Airline pax medical emergency 2023 survey results

Airline pax medical emergency 2023 survey results

In August 2023, the AFAP surveyed members on airline passenger medical emergencies with a good response rate. The most recurring messages were for improvement on response times on the ground and information flow amongst parties involved in managing an emergency.

The AFAP survey on airline passenger medical emergencies conducted in August 2023 gathered responses from 411 participants (93.7% from Australian airline pilots). Out of these, 251 of our members completed the survey. The answers provided were interesting even though not completely unexpected, with the most recurring suggestions for improvement being response times on the ground and information flow amongst parties involved in managing an emergency. Additionally, feedback received suggested that, whilst flight crews are trained to follow the SOPs, they are not medically trained and do not receive appropriate and sufficient training to make informed decisions when faced with a medical emergency onboard.

Key findings included:

  • Sightly over one-third (38%) of completed surveys reported experiencing some form of passenger medical emergency in the preceding 12 months.
  • The majority of ATC PAN calls (63.5%) were made to ATC (mainly BN CEN or ML CEN), followed by a call to company (30%), with 20% of respondents notifying two or more different stations.
  • Sydney, Melbourne, Brisbane, and Perth – being the busiest Australian airports in passenger movement numbers – accounted for two-thirds of passenger medical emergencies.
  • Two-thirds of respondents rated the response from company/airport/ATC ARFF in handling their medical emergency situation as satisfactory or very satisfactory. The remaining respondents’ feedback was that the response received was either unsatisfactory or very unsatisfactory.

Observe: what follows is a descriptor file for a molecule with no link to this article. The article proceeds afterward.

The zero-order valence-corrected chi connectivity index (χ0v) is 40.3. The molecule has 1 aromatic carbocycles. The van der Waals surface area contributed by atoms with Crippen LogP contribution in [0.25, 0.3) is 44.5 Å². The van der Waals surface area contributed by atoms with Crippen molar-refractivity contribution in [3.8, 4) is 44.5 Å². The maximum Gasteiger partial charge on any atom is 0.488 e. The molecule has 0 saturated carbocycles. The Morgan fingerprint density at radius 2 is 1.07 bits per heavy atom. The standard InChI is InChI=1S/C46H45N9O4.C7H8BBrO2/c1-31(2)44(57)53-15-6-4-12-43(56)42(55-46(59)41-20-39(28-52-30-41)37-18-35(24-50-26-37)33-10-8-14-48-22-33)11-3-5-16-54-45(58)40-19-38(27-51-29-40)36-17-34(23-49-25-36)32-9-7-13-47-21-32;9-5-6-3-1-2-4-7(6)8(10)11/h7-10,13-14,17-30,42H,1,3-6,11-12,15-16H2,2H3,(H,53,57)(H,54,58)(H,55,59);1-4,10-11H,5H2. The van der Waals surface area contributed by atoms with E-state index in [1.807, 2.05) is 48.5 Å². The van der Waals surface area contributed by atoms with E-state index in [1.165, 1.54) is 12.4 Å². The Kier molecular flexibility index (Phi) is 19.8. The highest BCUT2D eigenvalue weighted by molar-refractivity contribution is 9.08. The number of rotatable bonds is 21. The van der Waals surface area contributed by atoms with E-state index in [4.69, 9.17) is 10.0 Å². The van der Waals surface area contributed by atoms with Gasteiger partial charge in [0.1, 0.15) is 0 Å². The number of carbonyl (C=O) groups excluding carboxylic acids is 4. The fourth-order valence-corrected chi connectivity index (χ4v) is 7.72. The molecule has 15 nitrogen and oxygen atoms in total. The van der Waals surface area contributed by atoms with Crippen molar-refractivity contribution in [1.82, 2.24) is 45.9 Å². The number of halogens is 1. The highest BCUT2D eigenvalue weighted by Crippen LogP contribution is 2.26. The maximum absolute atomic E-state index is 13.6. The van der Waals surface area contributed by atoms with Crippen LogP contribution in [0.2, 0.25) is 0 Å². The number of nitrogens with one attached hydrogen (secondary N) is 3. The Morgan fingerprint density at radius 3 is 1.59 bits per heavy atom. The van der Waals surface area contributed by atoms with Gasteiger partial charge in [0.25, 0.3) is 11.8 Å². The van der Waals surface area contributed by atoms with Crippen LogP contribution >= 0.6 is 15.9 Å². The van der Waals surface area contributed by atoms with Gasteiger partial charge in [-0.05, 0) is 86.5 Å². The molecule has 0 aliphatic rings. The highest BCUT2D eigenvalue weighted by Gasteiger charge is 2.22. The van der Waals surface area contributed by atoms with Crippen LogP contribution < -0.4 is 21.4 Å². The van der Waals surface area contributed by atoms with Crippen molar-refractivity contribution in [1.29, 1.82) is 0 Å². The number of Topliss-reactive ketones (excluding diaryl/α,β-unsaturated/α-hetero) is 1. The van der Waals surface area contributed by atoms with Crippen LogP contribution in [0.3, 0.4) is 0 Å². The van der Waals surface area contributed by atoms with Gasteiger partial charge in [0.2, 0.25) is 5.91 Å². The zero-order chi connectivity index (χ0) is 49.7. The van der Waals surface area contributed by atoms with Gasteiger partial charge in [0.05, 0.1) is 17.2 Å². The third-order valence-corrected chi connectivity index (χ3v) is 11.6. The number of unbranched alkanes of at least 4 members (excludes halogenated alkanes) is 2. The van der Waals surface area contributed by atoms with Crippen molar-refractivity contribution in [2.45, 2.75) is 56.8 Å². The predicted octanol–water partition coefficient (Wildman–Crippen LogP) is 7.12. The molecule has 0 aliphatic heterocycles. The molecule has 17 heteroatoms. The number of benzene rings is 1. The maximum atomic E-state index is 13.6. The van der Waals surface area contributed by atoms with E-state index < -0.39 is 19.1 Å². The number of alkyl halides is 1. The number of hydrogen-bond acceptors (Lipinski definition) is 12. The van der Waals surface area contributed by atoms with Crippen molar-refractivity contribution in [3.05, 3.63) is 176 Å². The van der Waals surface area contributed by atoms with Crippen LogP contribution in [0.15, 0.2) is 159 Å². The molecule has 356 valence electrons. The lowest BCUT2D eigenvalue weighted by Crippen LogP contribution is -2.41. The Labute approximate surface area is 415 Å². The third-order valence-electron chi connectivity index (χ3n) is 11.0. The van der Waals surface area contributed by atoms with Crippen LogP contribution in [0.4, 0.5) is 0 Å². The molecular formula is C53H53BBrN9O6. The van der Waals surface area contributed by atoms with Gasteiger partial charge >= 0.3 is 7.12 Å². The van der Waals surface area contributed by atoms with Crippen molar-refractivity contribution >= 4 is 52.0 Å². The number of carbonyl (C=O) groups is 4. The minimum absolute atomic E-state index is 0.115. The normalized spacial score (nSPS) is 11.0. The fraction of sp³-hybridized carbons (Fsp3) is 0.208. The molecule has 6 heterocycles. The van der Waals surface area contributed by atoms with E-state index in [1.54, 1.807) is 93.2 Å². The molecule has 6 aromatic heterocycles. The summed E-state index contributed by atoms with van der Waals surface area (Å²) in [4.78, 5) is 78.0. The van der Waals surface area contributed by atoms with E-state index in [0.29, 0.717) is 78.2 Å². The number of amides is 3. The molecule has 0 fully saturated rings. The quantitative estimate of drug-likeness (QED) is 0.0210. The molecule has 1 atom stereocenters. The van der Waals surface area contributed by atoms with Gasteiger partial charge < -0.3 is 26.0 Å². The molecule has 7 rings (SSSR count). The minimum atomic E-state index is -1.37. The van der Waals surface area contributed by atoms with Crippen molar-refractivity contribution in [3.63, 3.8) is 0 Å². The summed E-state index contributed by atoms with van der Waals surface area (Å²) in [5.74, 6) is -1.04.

• ARFFS and Ambulance/Paramedics were the primary first responders attending the aircraft, followed by company or airport various representatives (not necessarily medically trained).
  • About two-thirds of respondents felt the first responders attending the scene were qualified to handle the situation.

Main suggestions for improvement included:

  • Enhancing response times, including waiting for an ambulance on arrival or its no-show,
  • Improvement of information flow, such as information about ambulance ETA and availability of medical emergency services at various airports, as well as clarification on and confirmation of responsibility for organising services and attending the medical emergency scene,
  • Having ambulances or medically trained personnel on standby at major airports, and
  • Utilizing ARFFS instead of ambulance services for minor medical emergencies.

Flight crews are not medically trained and rely on third-hand information to decide whether to declare a medical PAN or not, and which medical services to request upon arrival. Some feedback received suggested a need for more specific airline training targeted at handling onboard medical emergencies which would facilitate and help to improve pilots’ decision-making process. At the time of survey only Qantas had MedLink services available to their flight crews to use onboard.

Overall, the survey highlighted several areas for improvement in response procedures and communication during passenger medical emergencies, particularly in enhancing response times on the ground and providing better information to flight crew to assist them with informed decision-making how to handle a passenger medical emergency.


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